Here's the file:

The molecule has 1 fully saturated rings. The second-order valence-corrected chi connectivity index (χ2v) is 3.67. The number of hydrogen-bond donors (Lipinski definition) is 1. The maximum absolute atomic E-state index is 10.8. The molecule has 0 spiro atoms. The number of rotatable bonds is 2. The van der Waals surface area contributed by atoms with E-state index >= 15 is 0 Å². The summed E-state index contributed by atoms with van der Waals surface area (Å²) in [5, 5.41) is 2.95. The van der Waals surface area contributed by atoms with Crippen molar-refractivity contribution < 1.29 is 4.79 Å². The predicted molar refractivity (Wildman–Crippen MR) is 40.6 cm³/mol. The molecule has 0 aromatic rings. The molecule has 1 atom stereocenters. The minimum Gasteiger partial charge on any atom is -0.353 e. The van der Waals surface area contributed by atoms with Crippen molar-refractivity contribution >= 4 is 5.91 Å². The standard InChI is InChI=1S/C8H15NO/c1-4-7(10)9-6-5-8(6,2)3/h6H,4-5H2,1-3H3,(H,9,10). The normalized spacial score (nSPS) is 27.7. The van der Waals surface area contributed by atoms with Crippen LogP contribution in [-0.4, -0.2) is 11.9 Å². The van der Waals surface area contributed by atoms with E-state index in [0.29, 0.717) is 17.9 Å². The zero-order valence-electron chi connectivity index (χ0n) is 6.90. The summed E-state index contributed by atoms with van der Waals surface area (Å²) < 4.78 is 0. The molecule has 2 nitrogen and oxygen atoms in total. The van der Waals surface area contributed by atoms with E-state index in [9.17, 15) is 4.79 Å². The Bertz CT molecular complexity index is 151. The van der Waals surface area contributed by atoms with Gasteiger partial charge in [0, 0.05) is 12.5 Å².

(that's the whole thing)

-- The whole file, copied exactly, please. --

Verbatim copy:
The molecule has 1 fully saturated rings. The second-order valence-corrected chi connectivity index (χ2v) is 3.67. The number of hydrogen-bond donors (Lipinski definition) is 1. The maximum absolute atomic E-state index is 10.8. The molecule has 0 spiro atoms. The number of rotatable bonds is 2. The van der Waals surface area contributed by atoms with E-state index >= 15 is 0 Å². The summed E-state index contributed by atoms with van der Waals surface area (Å²) in [5, 5.41) is 2.95. The van der Waals surface area contributed by atoms with Crippen molar-refractivity contribution < 1.29 is 4.79 Å². The predicted molar refractivity (Wildman–Crippen MR) is 40.6 cm³/mol. The molecule has 0 aromatic rings. The molecule has 1 atom stereocenters. The minimum Gasteiger partial charge on any atom is -0.353 e. The van der Waals surface area contributed by atoms with Crippen molar-refractivity contribution >= 4 is 5.91 Å². The standard InChI is InChI=1S/C8H15NO/c1-4-7(10)9-6-5-8(6,2)3/h6H,4-5H2,1-3H3,(H,9,10). The normalized spacial score (nSPS) is 27.7. The van der Waals surface area contributed by atoms with Crippen LogP contribution in [-0.4, -0.2) is 11.9 Å². The van der Waals surface area contributed by atoms with E-state index in [0.29, 0.717) is 17.9 Å². The zero-order valence-electron chi connectivity index (χ0n) is 6.90. The summed E-state index contributed by atoms with van der Waals surface area (Å²) < 4.78 is 0. The molecule has 2 nitrogen and oxygen atoms in total. The van der Waals surface area contributed by atoms with E-state index in [9.17, 15) is 4.79 Å². The Bertz CT molecular complexity index is 151. The van der Waals surface area contributed by atoms with Gasteiger partial charge in [0, 0.05) is 12.5 Å².